In last month’s blog, I begin to delve into some of the most important tips and tricks of the interviewing preparation period. If you follow those three steps, you will have a solid foundation to work off of when walking into your interview.
But one must always prepare for the worst, and there is always the possibility that you will not be ready for a question or scenario that an interviewer throws at you. So, for part two of “Interview Like a Pro”, we’ll be covering what to do if you end up stumped during your interview.
Take a Deep Breath and Remain Calm
The last thing that you want to do when you feel stuck is to panic. Of course, this is easier said than done, but it’s of the utmost importance that you don’t allow your brain to slip into a frenzy. Once panic sets in, it will be extremely difficult to recover, and your body will start to have physical reactions to the stress. Try to avoid blurting out the first thing that comes to mind, and do not immediately say “I don’t know”.
The key is to remember to breathe. It’s been proven that deep breaths help to clear your mind. Remind yourself that it is perfectly fine to not know the full answer, and then focus on coming up with something viable.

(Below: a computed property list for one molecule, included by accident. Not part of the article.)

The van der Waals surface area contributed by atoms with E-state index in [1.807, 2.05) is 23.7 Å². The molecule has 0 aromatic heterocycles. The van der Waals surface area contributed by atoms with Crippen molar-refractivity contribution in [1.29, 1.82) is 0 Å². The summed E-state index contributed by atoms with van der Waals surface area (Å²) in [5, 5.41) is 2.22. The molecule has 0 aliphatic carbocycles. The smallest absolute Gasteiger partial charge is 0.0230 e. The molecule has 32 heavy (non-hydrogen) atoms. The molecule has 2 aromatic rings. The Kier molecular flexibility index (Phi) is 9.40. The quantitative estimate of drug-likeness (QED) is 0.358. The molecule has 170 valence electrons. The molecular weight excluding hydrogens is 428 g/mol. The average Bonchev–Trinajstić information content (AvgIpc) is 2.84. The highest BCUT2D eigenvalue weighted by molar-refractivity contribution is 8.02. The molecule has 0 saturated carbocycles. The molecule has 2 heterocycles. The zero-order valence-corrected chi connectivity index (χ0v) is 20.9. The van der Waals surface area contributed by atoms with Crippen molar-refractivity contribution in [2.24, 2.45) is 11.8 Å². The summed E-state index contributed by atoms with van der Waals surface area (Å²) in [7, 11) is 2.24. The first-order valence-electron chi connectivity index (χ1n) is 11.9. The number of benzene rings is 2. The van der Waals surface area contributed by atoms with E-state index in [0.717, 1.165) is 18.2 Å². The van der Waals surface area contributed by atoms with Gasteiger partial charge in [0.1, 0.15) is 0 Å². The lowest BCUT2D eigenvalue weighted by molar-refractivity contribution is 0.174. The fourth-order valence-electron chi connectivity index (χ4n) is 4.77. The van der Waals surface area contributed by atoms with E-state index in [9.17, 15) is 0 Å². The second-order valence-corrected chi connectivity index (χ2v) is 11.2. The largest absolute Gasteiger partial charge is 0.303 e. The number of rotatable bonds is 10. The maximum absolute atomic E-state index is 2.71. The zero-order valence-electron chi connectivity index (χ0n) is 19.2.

Don’t Be Afraid to Ask Questions
It is perfectly acceptable to ask for clarification if you feel as though the question is unclear. Depending on your industry, it may even be expected that you ask questions. In web development interviews, interviewers actually prefer that you ask questions, so that they can have access to your thought process.
Pro Tip: Talking through your response may actually help you to clarify your thought process.
Be Okay With (Gracefully) Admitting Defeat
If you’ve tried talking through your thought process, and still can’t come to a conclusion( or you know for a fact that the question you are being asked requires specific knowledge you do not have, it’s okay to say that you truly do not know. Promise that you will follow up with the correct answer post-interview.
Always send a follow up! If you promised an answer, make sure you send it. Otherwise, send a follow-up email that thanks the interviewer(s) for their time.
Originally published at sherriesuski.com on February 22, 2016.